She’s old, she’s spooky, and she’s got a story!
Have you ever read someone’s life story and felt like it should be a Lifetime TV movie? That’s how I felt while researching this house!
Let’s begin with the landowner before the house was built: Israel J Richardson, who said he was from New York but was more than likely from Pennsylvania. He was an attorney who was friends with other prominent Delaware landowner Milo Pettibone. Fun fact: Milo named Waldo, Ohio after his son of the same name. Milo died in 1842 and just six years later Israel married Estelle Pettibone… Milo’s daughter. At the time Israel was 54 and Estelle was 19. They had three children, Carlisle (who died as a toddler), Isabella, and Margaret. After Israel died in 1870, Estelle eventually moved with her daughter Isabella and son-in-law Walter Dennison to California.
The home itself was likely built by Reverend Orin Henricus(!!) Newton of the Second Presbyterian Church of Delaware and his wife Catherine in 1860 after purchasing the lot (presumably) from Richardson in 1856. The Second Presbyterian Church was an offshoot group formed in around 1841 but went back in 1870. Orin was well known throughout the state as an inspiring speaker and devout man of faith, ministering to Union soldiers during a 6-week “vacation” in 1864. By 1873 he was a chaplain at the Ohio Penitentiary, but a calling to Mount Vernon, Ohio would make Orin, Catherine, and their 7 children sell the home in 1875. He would die there in 1878 at age 56 after suffering “paralysis of the heart.”
In 1875, the home was sold to Henry C. Godman. Yes, the Reverend sold the house to a guy named Godman and for what it’s worth, this guy tried to live up to his name. Henry was a lawyer, businessman, millionaire, and philanthropist, who definitely knew how to make a statement. He only owned the house for 6 years but his story is so bananas I have to share it. At the time he owned the house he and wife Catherine had already lost 2 out of 3 of their children. By the time they sold the property in 1881 they would be completely childless. Henry was already doing well after essentially inheriting his father’s law practice in Marion. He could’ve just retired from law, but he founded the HC Godman Leather Company in Columbus in 1893. Later known as the HC Godman Shoe company, its factories would operate into the 1930s and the Brooks-Godman brand appeared into the 1950s. The shoes they produced were sold all over the country.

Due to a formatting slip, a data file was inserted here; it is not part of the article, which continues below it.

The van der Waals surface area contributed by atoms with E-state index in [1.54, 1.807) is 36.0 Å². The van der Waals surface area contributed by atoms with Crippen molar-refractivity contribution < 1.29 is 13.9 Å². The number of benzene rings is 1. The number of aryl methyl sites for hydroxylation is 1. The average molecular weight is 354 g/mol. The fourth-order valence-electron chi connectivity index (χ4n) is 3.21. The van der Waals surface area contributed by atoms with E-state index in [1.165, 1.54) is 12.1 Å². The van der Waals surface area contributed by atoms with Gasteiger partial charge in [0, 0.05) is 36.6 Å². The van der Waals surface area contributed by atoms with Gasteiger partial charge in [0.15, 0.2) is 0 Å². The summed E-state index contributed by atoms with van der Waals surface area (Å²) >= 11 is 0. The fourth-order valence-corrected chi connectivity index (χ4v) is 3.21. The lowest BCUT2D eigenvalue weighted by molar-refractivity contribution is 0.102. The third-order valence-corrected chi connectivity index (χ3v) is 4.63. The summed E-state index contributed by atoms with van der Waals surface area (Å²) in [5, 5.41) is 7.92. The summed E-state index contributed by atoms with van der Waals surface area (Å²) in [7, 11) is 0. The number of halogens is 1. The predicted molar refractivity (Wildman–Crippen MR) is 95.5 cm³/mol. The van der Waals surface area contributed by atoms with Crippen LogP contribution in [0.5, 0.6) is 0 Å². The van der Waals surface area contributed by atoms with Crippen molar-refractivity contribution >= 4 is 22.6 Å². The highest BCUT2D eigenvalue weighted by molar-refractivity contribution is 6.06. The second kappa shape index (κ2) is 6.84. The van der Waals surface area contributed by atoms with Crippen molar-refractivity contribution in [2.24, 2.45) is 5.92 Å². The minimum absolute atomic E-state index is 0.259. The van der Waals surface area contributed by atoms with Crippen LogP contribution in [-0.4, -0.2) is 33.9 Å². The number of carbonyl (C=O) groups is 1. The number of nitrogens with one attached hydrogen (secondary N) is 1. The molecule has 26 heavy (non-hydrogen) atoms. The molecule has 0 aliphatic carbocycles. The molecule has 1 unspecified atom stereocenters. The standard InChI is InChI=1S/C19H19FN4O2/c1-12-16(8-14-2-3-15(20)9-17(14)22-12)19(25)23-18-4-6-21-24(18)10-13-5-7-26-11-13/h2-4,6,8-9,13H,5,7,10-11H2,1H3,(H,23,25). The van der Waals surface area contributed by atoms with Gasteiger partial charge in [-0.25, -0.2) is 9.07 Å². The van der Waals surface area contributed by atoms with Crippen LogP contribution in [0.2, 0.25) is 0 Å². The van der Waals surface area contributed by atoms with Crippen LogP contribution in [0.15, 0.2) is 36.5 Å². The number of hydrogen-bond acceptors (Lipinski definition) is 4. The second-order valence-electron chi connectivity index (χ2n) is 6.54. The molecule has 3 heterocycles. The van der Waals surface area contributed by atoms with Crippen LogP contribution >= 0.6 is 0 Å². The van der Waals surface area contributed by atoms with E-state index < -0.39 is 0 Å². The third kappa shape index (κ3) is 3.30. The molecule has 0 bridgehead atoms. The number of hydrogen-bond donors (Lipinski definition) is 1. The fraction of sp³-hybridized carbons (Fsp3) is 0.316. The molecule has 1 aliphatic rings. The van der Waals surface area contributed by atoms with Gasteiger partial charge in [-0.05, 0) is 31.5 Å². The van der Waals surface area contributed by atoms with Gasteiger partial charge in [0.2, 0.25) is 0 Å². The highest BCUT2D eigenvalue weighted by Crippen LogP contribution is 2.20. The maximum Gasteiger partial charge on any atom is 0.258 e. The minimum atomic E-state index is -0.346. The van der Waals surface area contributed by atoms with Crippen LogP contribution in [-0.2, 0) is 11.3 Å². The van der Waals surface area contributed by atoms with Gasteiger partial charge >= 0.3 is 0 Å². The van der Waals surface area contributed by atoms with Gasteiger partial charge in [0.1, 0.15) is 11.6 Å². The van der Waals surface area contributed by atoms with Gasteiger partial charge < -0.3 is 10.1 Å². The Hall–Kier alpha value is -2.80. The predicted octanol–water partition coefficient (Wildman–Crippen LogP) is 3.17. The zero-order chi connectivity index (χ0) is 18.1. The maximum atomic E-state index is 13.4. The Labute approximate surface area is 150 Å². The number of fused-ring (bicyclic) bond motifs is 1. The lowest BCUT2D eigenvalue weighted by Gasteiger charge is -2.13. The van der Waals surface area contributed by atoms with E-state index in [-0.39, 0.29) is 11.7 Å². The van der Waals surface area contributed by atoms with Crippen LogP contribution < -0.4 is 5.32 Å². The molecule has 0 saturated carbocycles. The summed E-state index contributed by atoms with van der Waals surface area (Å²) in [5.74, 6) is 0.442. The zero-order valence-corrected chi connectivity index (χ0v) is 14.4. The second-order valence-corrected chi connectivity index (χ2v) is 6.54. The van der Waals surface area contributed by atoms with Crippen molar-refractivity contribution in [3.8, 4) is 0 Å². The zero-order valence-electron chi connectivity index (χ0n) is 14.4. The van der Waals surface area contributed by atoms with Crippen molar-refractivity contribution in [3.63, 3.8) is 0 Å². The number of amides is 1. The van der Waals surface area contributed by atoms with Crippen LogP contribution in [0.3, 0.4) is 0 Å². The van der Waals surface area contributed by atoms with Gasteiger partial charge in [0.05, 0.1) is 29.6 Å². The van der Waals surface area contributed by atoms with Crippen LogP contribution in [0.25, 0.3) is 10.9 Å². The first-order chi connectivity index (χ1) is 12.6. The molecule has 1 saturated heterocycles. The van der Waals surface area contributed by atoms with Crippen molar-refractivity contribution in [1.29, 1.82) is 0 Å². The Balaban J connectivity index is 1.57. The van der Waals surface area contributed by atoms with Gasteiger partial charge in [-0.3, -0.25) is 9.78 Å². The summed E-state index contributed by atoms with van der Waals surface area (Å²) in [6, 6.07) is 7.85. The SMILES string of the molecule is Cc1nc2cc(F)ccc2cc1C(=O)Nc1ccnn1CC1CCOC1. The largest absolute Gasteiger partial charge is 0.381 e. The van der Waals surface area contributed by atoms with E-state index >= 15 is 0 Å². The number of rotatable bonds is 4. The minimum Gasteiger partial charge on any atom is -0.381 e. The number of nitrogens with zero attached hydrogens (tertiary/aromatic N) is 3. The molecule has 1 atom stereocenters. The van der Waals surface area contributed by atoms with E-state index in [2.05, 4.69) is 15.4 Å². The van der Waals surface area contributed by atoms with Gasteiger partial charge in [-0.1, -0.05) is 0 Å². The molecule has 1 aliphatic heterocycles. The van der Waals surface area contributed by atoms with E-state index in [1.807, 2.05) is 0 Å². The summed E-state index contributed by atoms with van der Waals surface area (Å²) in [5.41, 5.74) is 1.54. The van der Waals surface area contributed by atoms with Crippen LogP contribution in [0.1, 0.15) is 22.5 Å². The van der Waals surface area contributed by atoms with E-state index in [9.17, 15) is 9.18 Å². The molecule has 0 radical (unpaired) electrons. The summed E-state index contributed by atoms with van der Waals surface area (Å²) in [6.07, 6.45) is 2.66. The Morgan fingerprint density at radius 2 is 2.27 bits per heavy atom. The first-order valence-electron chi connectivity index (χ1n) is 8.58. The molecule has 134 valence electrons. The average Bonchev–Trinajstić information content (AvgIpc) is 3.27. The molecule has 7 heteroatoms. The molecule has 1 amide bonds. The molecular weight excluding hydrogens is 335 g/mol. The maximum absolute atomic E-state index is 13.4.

The leather goods business moved Henry and Catherine into Columbus proper (they rented their Delaware home to book, music, stationery, and notion store owner Joseph Lindsey before finally selling). Catherine began getting sick and Henry would hire nurse Cora Flora (I am not making this up) to tend to her until she died in 1901. Having no heirs, Henry, 70, filed papers to adopt Cora (widow, mother of 2, and in her late 30s) before deciding to marry her in 1903. As in, they had to ask the courts to get rid of the adoption paperwork in favor of a marriage license. After Henry died in December of 1907, Cora filled out a passport application in 1908 for herself and her daughters promising to return to the US within two years. I spent a little bit of time digging, but I haven’t found the rest of her story. I like to imagine her sipping beverages at a seaside cafe in the south of France.
Back to the house: John Williams and Alice White purchased the home from the Godmans in 1881. He appears to have bought the home for his mother, Anna C. Williams White (daughter of judge Hosea Williams), after their father’s death (coincidentally, I’ve already researched her sister Margaret’s houses here, here, and here). After getting two degrees from Ohio Wesleyan, John received his PhD from Harvard in 1877 and went on to be a professor of Greek at the college, maintaining residency in Cambridge even after retiring in 1909. His work is still recommended as a resource for learning ancient Greek today (check out this list). Even in retirement he continued his passionate studies of Greek, translating Aristophanes until his death in 1917 (another of his published works can be found here). After his mother died he rented the home to the local Phi Gamma Delta chapter before selling it in 1900.
William Allen Hall, wife Lina, and children Edna and John moved to this house from their previous one a literal 5 minute walk away (which is now an auto repair shop). William was an attorney with an office in (on?) Lamb’s Block on the corner of Sandusky and Winter Streets (above what’s now a coffee shop). This space would later house Main Insurance, operated by Wasley B. Main, whose son, Ernest, built my house. William also served as a member of the Carnegie Library Board. He was the oldest member of the Delaware County Bar when he died of a heart attack at age 80.
The house then passed to his son John M Hall (of Tulsa, Oklahoma) until he sold it in 1941.
Stay tuned for more updates!